Great Plains Natural Science Society


Date of this Version


Document Type



The Prairie Naturalist 42(3/4):145-147; 2010, pp 145-147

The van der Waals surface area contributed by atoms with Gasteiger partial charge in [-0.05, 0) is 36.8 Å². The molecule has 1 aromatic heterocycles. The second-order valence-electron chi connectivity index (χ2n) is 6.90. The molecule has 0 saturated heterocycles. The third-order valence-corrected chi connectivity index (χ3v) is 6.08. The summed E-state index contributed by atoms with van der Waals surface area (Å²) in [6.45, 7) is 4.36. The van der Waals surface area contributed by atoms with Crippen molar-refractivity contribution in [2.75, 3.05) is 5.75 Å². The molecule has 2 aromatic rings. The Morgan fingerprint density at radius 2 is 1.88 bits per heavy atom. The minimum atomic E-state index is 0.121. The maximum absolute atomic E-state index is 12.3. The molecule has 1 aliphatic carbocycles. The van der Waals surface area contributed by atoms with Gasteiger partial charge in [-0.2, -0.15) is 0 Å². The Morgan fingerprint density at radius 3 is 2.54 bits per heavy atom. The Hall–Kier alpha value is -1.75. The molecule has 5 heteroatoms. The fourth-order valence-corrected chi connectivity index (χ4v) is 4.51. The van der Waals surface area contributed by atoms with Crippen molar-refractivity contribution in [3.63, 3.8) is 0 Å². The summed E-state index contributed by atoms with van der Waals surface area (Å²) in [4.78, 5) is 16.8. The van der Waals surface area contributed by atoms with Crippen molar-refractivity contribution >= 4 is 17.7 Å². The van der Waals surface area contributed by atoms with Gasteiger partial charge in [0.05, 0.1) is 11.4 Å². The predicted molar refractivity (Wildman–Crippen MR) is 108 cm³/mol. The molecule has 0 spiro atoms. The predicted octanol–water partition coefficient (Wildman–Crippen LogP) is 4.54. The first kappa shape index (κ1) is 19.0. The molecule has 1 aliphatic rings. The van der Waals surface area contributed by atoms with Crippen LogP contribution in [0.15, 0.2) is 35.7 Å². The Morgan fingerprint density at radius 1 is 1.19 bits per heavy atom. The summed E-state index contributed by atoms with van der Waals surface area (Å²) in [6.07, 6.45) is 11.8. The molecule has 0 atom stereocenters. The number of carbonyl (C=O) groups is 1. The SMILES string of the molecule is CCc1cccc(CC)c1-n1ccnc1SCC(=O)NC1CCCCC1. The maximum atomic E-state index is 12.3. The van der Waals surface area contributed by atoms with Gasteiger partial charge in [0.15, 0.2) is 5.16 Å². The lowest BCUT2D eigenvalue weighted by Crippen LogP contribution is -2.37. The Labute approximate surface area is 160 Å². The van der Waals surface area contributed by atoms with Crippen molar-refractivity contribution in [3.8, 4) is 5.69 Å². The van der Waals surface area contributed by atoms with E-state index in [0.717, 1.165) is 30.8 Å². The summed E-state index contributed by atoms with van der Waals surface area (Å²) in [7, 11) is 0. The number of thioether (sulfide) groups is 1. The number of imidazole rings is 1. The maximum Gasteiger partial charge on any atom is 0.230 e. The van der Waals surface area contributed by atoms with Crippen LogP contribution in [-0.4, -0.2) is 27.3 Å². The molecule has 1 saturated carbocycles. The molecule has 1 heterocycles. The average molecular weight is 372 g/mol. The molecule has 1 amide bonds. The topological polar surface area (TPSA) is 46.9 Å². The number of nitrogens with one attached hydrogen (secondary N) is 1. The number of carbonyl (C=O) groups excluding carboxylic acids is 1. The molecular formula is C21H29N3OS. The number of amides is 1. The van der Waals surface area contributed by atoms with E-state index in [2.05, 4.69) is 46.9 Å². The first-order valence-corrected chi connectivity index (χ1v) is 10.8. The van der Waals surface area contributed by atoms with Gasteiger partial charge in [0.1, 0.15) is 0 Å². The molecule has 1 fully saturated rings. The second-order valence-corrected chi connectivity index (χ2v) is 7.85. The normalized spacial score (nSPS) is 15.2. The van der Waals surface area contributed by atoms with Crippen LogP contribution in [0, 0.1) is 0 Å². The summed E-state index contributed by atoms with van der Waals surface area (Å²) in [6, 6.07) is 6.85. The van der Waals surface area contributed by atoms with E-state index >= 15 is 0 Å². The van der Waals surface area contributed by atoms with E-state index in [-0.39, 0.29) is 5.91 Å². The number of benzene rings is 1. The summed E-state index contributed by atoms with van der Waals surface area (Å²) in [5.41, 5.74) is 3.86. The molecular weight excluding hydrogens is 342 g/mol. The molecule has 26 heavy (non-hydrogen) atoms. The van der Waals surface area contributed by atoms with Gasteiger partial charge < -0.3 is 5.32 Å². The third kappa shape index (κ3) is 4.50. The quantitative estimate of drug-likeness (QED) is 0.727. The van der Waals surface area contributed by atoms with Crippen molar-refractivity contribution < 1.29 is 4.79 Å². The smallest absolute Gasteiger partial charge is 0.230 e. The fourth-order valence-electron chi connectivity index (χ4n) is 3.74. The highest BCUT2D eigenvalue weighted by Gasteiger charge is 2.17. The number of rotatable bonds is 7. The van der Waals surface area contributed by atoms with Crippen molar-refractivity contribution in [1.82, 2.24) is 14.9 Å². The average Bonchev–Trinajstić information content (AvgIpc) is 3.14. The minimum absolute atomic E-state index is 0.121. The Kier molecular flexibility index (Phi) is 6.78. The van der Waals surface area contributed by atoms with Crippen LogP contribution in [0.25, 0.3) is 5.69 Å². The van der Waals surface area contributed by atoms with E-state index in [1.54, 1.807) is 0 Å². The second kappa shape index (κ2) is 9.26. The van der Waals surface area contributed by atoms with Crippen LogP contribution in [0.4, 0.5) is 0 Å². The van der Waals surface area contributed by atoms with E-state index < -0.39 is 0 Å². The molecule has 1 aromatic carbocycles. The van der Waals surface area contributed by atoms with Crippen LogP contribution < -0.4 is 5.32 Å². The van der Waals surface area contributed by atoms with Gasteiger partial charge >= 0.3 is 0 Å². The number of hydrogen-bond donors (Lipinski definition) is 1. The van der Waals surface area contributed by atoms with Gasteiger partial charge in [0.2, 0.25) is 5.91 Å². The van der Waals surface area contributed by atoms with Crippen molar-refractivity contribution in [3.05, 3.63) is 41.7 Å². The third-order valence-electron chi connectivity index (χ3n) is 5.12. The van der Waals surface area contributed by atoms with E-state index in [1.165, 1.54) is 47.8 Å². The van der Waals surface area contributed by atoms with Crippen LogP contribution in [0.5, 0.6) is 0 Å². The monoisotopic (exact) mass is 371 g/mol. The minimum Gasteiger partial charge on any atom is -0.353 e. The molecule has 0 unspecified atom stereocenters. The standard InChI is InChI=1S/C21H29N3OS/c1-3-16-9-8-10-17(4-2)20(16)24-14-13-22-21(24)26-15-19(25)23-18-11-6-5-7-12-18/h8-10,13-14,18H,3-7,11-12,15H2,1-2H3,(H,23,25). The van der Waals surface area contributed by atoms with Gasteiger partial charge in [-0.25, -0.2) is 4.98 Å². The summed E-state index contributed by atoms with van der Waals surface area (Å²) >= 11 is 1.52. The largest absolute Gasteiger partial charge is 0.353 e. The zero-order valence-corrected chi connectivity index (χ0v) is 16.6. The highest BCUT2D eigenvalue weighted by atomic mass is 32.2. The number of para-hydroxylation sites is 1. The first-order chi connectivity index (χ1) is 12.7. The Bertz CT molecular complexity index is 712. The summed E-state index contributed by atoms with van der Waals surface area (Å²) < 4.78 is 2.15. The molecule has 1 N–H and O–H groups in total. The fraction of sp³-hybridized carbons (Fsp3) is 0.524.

Knowledge of spawning areas can benefit fisheries management (Marsden et al. 1991). Identification of spawning areas allows managers to protect, enhance, and/or restore critical habitat (Gunn et al. 1996, Thompson 2009), examine important biotic and abiotic conditions necessary for reproduction (Quist et al. 2003), and to efficiently collect broodstock for production (Satterfield and Flickinger 1996). The most effective method to directly identify spawning areas of fish with demersal eggs is to sample the substrate for eggs (Marsden et al. 1991). This method has been used to locate spawning areas of several species (Michaletz 1984, Zorn et al. 1998, Martin 2008). However, direct estimation of egg deposition is time consuming and requires specialized equipment which often makes this method impractical. A more practical approach may be to indirectly identifY spawning areas by sampling congregations of mature fish during the spawning season. Mature male walleye (Sander vitreus) will congregate during the spawning season on the spawning grounds and remain there for the duration of the spawn (Scott and Crossman 1973). In contrast, mature female walleye will stage near the spawning grounds before moving onto the spawning ground to release their eggs, and will then return to the staging area within a single night (Scott and Crossman 1973, Thompson 2009). This sex-specific behavior suggests that locating male walleye as opposed to females may be more reliable for locating where egg deposition is occurring.